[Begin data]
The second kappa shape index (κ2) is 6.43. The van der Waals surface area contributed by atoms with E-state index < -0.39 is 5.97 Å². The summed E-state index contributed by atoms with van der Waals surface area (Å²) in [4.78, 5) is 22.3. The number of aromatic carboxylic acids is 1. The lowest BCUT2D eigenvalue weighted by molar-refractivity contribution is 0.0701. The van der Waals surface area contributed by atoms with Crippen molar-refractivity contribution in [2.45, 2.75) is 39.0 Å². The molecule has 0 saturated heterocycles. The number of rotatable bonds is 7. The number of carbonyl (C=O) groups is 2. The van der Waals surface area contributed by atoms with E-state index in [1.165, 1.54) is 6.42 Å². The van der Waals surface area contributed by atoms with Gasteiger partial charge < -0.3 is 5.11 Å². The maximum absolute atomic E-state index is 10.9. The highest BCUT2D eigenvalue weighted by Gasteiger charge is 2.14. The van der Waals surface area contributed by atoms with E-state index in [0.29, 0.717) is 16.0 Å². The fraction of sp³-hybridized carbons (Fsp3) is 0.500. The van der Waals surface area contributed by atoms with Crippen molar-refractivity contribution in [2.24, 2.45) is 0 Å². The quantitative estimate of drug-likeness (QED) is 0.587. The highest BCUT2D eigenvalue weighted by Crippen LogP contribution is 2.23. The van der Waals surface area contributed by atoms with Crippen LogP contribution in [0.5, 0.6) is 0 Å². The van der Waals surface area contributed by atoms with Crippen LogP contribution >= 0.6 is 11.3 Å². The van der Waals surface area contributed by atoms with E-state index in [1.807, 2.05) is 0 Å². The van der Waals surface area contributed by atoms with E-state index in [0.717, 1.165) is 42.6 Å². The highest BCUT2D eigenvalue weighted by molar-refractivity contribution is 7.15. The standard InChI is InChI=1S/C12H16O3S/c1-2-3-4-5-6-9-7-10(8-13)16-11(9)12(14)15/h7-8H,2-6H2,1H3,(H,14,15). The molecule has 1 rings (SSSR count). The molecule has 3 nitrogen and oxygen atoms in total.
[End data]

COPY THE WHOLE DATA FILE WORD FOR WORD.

The second kappa shape index (κ2) is 6.43. The van der Waals surface area contributed by atoms with E-state index < -0.39 is 5.97 Å². The summed E-state index contributed by atoms with van der Waals surface area (Å²) in [4.78, 5) is 22.3. The number of aromatic carboxylic acids is 1. The lowest BCUT2D eigenvalue weighted by molar-refractivity contribution is 0.0701. The van der Waals surface area contributed by atoms with Crippen molar-refractivity contribution in [2.45, 2.75) is 39.0 Å². The molecule has 0 saturated heterocycles. The number of rotatable bonds is 7. The number of carbonyl (C=O) groups is 2. The van der Waals surface area contributed by atoms with E-state index in [1.165, 1.54) is 6.42 Å². The van der Waals surface area contributed by atoms with Gasteiger partial charge < -0.3 is 5.11 Å². The maximum absolute atomic E-state index is 10.9. The highest BCUT2D eigenvalue weighted by Gasteiger charge is 2.14. The van der Waals surface area contributed by atoms with E-state index in [0.29, 0.717) is 16.0 Å². The fraction of sp³-hybridized carbons (Fsp3) is 0.500. The van der Waals surface area contributed by atoms with Crippen molar-refractivity contribution in [2.24, 2.45) is 0 Å². The quantitative estimate of drug-likeness (QED) is 0.587. The highest BCUT2D eigenvalue weighted by Crippen LogP contribution is 2.23. The van der Waals surface area contributed by atoms with Crippen LogP contribution in [0.5, 0.6) is 0 Å². The van der Waals surface area contributed by atoms with Crippen LogP contribution >= 0.6 is 11.3 Å². The van der Waals surface area contributed by atoms with E-state index in [1.807, 2.05) is 0 Å². The van der Waals surface area contributed by atoms with E-state index in [0.717, 1.165) is 42.6 Å². The highest BCUT2D eigenvalue weighted by molar-refractivity contribution is 7.15. The standard InChI is InChI=1S/C12H16O3S/c1-2-3-4-5-6-9-7-10(8-13)16-11(9)12(14)15/h7-8H,2-6H2,1H3,(H,14,15). The molecule has 1 rings (SSSR count). The molecule has 3 nitrogen and oxygen atoms in total.